France’s Benchwarmers Are Worth More Than Most Starting Lineups

July 10, 2018

“France enters today’s semifinal match against neighboring Belgium as the favorite to win the 2018 World Cup. At least on paper, though, France has been the least remarkable team of the four that remain: Les Bleus have scored fewer goals than each of the other semifinalists, they’ve possessed less of the ball than two of the other semifinalists, and they’ve taken the fewest shots.” FiveThirtyEight


Neymar Can’t Quite Copy Cruyff, Football Might Really Be Coming Home, and More Takeaways From the World Cup Quarterfinals

July 8, 2018


1. European dominance continues. When Germany won the 2014 World Cup, it was the first time any continent had produced three-straight World Cup winners. And after the elimination of Brazil and Uruguay on Friday, that streak will now extend to four. In 2002, it seemed like we might be seeing a challenge to world soccer’s established hierarchy. Senegal and the United States both made the quarterfinals, while South Korea and Turkey both advanced to the semifinals. Of course, it ended with Brazil and Germany, the two all-time great soccer-playing nations, in the final, but even that was something of a surprise, as they were ranked 11th and 10th, respectively, in the pre-tournament Elo Ratings.” The Ringer (Video)


Croatia scouting report: Luka Modric the key man but set-piece flaws abide

July 8, 2018

Set-piece frailties could play into England’s hands.  Luka Modric flagged up a weakness for Croatia without being asked. ‘We watched the [England] game today, we saw how good they are from dead-ball situations. We have to improve that element of our game.’ Freeze-frame Russia’s late equaliser from a free-kick and it is alarming just how much space Croatia gave their opponents. Seven of the 10 Croatia players in the area took up extremely deep starting positions, almost on the edge of the six-yard box. Just as significantly, none of them were ‘touch-tight’ on any of the Russian players.” Guardian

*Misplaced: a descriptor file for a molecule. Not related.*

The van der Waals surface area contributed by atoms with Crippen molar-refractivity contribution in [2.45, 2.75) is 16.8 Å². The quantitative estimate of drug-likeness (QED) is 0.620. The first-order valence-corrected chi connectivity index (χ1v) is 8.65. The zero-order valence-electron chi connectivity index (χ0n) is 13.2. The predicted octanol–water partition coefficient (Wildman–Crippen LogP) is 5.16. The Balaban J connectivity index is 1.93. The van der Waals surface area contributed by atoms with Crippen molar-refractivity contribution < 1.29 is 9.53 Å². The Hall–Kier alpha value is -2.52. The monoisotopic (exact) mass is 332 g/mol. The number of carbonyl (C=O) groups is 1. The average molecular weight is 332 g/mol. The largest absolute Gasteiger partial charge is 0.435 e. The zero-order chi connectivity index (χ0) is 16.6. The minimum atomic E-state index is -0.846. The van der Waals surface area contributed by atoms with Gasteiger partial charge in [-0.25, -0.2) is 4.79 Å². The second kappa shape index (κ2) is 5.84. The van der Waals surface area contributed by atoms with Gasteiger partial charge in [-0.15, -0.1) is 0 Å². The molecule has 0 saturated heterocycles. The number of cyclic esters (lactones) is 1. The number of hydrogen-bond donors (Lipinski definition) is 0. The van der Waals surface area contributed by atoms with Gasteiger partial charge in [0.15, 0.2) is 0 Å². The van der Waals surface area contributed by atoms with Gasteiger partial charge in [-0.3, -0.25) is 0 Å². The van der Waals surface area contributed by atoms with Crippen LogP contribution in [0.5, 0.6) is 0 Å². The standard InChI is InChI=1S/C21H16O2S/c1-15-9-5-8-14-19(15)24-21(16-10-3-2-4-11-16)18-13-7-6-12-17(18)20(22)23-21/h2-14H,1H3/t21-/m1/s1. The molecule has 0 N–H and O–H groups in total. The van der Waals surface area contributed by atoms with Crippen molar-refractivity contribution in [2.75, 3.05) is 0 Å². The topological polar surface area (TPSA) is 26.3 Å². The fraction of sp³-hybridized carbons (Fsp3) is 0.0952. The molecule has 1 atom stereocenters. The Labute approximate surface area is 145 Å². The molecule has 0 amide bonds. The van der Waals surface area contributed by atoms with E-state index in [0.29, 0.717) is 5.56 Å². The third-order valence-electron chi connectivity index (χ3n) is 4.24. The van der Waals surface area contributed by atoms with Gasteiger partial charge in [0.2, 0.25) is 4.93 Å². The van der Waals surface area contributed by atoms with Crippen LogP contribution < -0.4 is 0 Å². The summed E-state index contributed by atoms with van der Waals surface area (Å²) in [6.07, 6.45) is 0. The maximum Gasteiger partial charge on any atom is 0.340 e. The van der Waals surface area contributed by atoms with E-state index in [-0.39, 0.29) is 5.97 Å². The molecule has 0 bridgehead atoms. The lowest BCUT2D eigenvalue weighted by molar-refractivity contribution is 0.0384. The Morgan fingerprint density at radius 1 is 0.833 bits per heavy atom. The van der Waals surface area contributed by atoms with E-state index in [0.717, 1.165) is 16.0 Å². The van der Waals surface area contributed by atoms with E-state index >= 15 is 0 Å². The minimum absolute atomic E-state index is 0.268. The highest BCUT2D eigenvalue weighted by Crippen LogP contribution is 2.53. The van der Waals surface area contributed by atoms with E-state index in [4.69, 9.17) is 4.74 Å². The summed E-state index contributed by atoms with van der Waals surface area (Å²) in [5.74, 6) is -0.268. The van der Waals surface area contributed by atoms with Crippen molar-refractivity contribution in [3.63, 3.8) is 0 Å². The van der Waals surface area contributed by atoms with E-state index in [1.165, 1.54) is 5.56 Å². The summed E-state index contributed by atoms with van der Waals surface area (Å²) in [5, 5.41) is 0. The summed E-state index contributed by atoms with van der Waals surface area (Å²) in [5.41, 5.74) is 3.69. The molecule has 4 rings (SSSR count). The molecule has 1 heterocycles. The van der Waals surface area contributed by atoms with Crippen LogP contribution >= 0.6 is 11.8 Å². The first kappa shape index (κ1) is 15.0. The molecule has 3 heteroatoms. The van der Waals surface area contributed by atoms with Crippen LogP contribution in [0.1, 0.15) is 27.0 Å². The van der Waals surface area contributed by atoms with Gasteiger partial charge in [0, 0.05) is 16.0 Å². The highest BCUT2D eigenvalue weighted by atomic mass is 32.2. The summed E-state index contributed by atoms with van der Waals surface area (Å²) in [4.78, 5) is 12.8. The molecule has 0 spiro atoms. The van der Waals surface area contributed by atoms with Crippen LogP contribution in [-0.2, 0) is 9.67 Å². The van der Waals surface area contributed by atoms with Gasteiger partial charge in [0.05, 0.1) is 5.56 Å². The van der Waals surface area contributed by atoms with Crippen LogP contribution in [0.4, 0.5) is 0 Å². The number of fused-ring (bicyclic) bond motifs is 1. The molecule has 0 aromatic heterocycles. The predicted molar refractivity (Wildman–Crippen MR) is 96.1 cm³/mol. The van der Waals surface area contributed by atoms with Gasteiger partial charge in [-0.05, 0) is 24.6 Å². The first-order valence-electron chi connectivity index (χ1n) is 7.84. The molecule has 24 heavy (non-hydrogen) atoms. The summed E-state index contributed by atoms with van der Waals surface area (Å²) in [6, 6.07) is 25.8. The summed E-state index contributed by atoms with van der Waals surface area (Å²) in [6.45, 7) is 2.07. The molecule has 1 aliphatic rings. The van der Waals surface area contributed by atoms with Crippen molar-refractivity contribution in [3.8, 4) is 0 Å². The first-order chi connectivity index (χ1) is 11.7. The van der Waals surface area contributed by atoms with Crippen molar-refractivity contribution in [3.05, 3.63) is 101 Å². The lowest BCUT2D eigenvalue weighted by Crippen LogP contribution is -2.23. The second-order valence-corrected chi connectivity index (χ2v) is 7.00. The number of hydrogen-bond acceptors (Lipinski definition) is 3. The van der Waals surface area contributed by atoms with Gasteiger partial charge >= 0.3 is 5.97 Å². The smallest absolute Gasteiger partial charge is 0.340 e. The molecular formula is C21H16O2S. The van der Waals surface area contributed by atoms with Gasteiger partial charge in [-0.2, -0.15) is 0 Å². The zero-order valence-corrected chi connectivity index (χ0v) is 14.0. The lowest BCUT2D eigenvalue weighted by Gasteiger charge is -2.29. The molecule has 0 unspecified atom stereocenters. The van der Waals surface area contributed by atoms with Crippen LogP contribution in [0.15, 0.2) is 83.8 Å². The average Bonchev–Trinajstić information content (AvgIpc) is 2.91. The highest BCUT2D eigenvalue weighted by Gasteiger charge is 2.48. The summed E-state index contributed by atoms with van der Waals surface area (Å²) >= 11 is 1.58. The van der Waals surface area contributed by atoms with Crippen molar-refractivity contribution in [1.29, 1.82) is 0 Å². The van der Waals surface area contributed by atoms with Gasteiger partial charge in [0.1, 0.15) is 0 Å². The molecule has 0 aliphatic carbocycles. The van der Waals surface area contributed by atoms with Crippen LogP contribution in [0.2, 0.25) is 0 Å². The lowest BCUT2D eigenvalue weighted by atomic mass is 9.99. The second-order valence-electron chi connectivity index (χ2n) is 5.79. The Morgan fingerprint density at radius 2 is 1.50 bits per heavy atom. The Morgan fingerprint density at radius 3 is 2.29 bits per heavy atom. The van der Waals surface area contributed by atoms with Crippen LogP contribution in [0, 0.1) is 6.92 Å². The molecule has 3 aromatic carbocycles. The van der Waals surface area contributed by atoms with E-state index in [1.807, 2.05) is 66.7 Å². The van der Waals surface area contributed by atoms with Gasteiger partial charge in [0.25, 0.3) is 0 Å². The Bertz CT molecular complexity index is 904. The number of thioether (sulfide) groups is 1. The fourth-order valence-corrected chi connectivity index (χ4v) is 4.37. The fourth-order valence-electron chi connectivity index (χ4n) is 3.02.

Russia Finally Falls, Leaving a Trail of Admirers and Doubters

July 8, 2018


“It was only a couple of minutes to midnight, and Miroslav Romaschenko did not want to leave. As Croatia’s players bounced around in ecstasy and as Russia’s collapsed, disconsolate, onto their backs, the losing team’s assistant manager sat down, frozen in place on the Fisht Stadium’s turf. He stayed there, staring into space, as the Croatian captain, Luka Modric, leapt into the crowd, celebrating his country’s second-ever World Cup semifinal; as both teams sought out Fyodor Smolov and Mário Fernandes, the two players whose missed penalties brought Russia’s tournament to a close; and as the fans turned to leave, back to the beach, back to the bars, back to reality.” NY Times


Croatia book World Cup semi-final with England after penalty shootout win

July 7, 2018

“The drama was unremitting but when Ivan Rakitic strode forward to address the penalty to win it for Croatia, he located a pocket of calm. The Barcelona midfielder had been in the same position last Sunday, standing over the shootout kick to beat Denmark in the last 16, and he had risen to the challenge. He would do likewise here and, in truth, it never looked in doubt. When Rakitic picked out the bottom corner, Croatia’s joy knew no bounds. At last, they have emulated the glory boys from France 98, who reached the semi-finals, and it is they who have advanced to face England in the last four.” Guardian